Strategies and Opportunities to Assist Generation 1.5 Students in Improving Their Writing
According to Riazantseva article, “I ain’t changing anything”: A case-study of successful generation 1.5 immigrant college students’ writing,” generation 1.5 students did not respond constructively when faced with primarily negative feedback. She states,”In reaction to the instructors’ negative comments on their writing, the study participants either dismissed these comments as baseless or maintained that the instructors “misunderstood” their points or did not explain the assignments well enough.” Students can be resistant to feedback, and take it as a personal attack. Couch the criticism with praise. Stop the problem before it starts – make sure that expectations are clear. The problem with students dismissing their instructor’s criticism as baseless is that they then won’t incorporate the suggestions that they are given or make the effort to improve their writing. In short, they will not improve their writing. Getting past the resistance means creating a sense that the process is valid and fair – and avoiding the red pen mentality. Don’t mark a paper up just to show what’s wrong with it, and don’t give shallow compliments, just to be able to say something negative afterwards. See the students writing as a work in progress. The assignment isn’t really the end goal. It is a marker in the process of developing a better writer. So read the paper for opportunity – opportunity for improvement, opportunity to show the writer what questions the reader of the paper may have or what might not be clear to a reader, opportunity for further research, and opportunity to identify what specific areas of writing this student can focus on to make themselves a better writer.
According to Crosby, “Understanding the strategic knowledge generation 1.5 learners use to overcome the difficulties they can face with academic reading and writing tasks is important because it can help college writing instructors have a better understanding of our students as academic readers and writers, and what their particular academic literacy needs are” (Roberge 106).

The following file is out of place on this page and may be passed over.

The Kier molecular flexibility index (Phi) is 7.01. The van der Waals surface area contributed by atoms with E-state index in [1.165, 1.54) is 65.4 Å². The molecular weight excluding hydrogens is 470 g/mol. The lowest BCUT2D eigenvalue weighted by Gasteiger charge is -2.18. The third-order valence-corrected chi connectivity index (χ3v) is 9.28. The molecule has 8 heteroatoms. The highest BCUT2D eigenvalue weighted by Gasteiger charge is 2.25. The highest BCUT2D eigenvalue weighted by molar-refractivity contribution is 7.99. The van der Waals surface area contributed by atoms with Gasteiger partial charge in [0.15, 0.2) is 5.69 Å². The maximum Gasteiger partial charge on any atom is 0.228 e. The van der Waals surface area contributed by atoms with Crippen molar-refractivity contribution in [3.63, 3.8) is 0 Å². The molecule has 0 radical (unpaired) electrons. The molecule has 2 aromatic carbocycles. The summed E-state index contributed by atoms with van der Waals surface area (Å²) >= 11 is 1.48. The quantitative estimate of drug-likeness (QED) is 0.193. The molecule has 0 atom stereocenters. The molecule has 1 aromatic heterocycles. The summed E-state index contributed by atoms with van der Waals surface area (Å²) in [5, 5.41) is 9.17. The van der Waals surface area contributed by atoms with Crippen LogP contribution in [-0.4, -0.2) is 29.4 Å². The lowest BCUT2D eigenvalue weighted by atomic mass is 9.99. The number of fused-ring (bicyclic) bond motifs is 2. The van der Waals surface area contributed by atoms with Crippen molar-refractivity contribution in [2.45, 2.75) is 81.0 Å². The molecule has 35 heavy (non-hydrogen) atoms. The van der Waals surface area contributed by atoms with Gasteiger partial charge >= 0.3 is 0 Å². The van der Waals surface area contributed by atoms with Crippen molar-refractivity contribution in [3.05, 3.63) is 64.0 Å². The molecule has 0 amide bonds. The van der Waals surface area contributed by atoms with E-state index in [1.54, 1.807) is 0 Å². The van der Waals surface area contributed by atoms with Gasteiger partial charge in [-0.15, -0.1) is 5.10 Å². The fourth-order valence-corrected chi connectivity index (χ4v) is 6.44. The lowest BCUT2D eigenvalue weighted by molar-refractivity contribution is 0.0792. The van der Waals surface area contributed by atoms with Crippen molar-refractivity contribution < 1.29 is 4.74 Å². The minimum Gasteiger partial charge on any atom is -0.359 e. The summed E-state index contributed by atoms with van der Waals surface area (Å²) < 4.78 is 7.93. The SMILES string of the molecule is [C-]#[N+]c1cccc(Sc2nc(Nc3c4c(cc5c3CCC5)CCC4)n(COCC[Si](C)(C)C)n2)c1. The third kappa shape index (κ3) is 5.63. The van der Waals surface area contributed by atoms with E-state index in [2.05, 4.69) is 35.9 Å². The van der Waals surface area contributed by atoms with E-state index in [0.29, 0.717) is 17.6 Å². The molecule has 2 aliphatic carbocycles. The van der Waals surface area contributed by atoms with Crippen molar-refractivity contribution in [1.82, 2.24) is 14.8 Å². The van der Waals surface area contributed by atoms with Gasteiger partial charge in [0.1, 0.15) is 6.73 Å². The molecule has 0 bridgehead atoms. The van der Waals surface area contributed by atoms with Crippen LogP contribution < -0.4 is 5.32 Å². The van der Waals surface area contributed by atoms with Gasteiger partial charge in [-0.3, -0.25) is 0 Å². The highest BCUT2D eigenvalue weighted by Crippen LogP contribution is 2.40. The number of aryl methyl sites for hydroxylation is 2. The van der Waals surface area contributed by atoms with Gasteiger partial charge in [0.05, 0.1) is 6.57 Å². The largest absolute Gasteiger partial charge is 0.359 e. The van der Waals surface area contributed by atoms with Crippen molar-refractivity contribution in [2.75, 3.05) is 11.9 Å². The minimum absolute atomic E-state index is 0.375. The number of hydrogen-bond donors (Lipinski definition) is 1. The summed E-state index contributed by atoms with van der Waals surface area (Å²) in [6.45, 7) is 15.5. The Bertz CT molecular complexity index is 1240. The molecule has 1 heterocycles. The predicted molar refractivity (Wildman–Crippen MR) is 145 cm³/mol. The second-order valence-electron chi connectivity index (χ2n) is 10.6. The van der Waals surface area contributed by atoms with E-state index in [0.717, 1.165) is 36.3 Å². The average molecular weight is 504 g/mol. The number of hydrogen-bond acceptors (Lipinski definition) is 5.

In Susan Miller-Cochran’s aricle titled Beyond ‘ESL Writing’: Teaching Cross-Cultural Composition at a Community College, she demonstrates the idea of a cross-cultural composition course. Miller-Cochran states that by having such a course, it eliminates Generation 1.5 students from having to choose between an ESL course and a mainstream course. “A cross-cultural composition course gives students a placement option that departs from the problematic binary of mainstreamed and ‘segregated’ classes (Matsuda and Silva 247) that is often the norm on college and university campuses.”
Miller-Cochran writes about her experience in piloting a cross-cultural composition course, cautioning that although it can be a positive experience, instructors will not only be familiar with teaching both ESL and traditional composition courses, but they will also need to keep in mind that “developing a cross-cultural course will not automatically erase the concerns that arise from political, social, cultural, and language differences in a linguistically diverse classroom” (Miller-Chochran).
Rebennack, whose dissertation suggests ways in which writing Center tutors can give the most effective feedback to non-native English speakers, suggests that “[While] speakers of English may be very familiar with peer response and peer editing groups, ELLs may need the conventions of such groups explicitly explained to them. Similarly, native speakers of English may need to be directed to focus on content and organization with ELLs (rather than focusing exclusively on grammar issues). Moreover, when looking at local issues (e.g., grammar) in an ELL’s text, focus should be put on identifying patterns” (Rebennack).
According to Williams, Writing Center tutors should be sensitive to all writers, especially Generation 1.5 students, as she states: “It is important for tutors to recognize features of interaction that may be linked to revision (or lack thereof). As has been frequently noted, active participation by the writer is an essential step in successful revision and should be encouraged. In addition, tutors should be sensitive to writers’ responses to their suggestions. Minimal response may well be a signal of resistance or lack of understanding. Writers must, of course, be free to reject tutor advice, but tutors need to be aware of the reduced cues that may signal resistance rather than acknowledgment. Also clear from the findings is the effect of making a written record of plans for revision. Doing so significantly increases the chance of follow through” (Williams).
If a students’ point of view is wrong or offensive, treat that separately. In general, however, the instructor must strive to maintain an open attitude towards new or foreign ideas.Show students how to make their argument more effectively, don’t tell them what to argue for. However, if there are any off limit topics – which there should be few if any - make sure students are aware of this at the beginning of the course or the beginning of the assignment. It is always good to remember that many great innovations began as the most laughable ideas. Foster creativity and acceptance, and challenge students to move themselves along the spectrum of creative thinkers, researchers and writers. They know their point of view – they should share it so that others can know it as well. Conversely, have they considered any other points of view?